Rhonda Nail, plaintiff in the suit below, appeals from a judgment entered on a jury verdict in favor of defendant. She contends that it was error for the trial court to deny her motion for a judgment notwithstanding the verdict and her alternative motion for a new trial.
The undisputed facts show that plaintiff was driving in fairly heavy traffic in the inside south-bound lane of I-85 approaching Atlanta. Just south of the Monroe Drive exit she was required to reduce speed because of slow traffic, but she did not come to an abrupt halt. She looked in her rear-view mirror and saw defendant's car rapidly approaching, but was unable to move her vehicle to avoid a collision. Defendant testified that he was traveling approximately 40 mph and was about four or five car lengths behind plaintiff's vehicle and either looked down or looked away from the road. When he looked up, plaintiff was either stopping or coming to a stop. He put on his brakes and the front end of his car went into the left guard rail and the rear end swung around and hit the left rear of plaintiff's vehicle.
The existence of liability in negligence cases including those involving rear-end collisions is to be determined by the jury unless there is no dispute as to the facts, and they amount to a confession of liability as a matter of law. Atlanta Coca-Cola Bottling Co. v. Jones, 236 Ga. 448 (224 SE2d 25) (1976)
. "The driver of a motor vehicle has no right to assume that the road ahead of him is clear of traffic, and he must maintain a diligent lookout therefor." Leggett v. Brewton, 104 Ga. App. 580 (3) (122 SE2d 469) (1961)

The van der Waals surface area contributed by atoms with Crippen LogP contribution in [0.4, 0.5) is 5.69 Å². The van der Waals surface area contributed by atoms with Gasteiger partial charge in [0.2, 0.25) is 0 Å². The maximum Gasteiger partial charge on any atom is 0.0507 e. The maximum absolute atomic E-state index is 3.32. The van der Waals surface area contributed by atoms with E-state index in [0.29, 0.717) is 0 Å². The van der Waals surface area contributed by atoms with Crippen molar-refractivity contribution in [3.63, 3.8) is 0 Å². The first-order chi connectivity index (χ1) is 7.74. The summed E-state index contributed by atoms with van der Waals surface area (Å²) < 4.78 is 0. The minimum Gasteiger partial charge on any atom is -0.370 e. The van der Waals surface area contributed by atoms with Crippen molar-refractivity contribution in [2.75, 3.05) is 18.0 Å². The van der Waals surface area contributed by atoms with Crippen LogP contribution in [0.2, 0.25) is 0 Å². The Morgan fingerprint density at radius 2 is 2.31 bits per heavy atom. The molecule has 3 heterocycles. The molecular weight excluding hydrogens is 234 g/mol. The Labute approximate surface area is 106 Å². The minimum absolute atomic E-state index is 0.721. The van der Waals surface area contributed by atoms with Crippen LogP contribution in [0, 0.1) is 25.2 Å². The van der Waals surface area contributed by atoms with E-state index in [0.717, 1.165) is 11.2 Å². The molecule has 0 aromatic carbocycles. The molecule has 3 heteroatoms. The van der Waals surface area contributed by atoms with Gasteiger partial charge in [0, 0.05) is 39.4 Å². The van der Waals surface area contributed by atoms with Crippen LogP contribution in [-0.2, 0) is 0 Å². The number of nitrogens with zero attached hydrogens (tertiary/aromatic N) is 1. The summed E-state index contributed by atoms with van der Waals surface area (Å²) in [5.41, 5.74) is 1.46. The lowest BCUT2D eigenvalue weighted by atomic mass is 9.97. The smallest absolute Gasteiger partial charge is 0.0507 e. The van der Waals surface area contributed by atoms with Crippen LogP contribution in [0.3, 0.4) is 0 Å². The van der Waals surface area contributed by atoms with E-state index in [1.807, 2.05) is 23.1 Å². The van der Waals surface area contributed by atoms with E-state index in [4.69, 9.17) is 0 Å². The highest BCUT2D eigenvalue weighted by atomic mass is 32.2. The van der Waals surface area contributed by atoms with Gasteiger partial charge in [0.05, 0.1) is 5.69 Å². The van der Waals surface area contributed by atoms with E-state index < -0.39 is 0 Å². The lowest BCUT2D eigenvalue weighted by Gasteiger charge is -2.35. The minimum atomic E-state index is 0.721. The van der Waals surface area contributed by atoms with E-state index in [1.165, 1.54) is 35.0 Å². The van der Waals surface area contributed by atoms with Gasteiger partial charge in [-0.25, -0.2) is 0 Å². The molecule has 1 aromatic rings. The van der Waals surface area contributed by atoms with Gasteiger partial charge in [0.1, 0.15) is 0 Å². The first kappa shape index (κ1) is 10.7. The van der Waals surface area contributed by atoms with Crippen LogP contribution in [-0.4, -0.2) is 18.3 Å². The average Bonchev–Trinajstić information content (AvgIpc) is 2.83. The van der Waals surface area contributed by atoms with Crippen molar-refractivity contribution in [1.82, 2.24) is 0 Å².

. See Smith v. Nelson, 123 Ga. App. 712 (182 SE2d 332) (1971)
. In the present case, the basic facts are not disputed and defendant admits that he was not keeping a proper lookout in heavy traffic. Therefore, this case clearly falls within the exception contemplated in Atlanta Coca-Cola Bottling Co., supra, and it was error for the trial court to deny plaintiff's motion for a judgment notwithstanding the verdict.
Defendant's reliance on Manglona v. Dodd, 144 Ga. App. 338 (241 SE2d 17) (1977)
is misplaced. In that case, this court held that the evidence was in conflict and therefore a finding that defendant was negligent or that his negligence was the proximate cause of the accident was not demanded. Here, however, the facts are undisputed; the fact that the parties' testimony differs as to whether defendant first struck plaintiff's vehicle or the guard rail is not material. Defendant admits in failing to keep a proper lookout and as a result was following plaintiff's vehicle too closely to avoid a collision. Under these circumstances, it was error for the trial court to deny plaintiff's motion for a judgment notwithstanding the verdict made in accordance with a motion for a directed verdict as to liability.
Lewis, Bynum & Kell, T. J. Lewis, Jr., for appellant.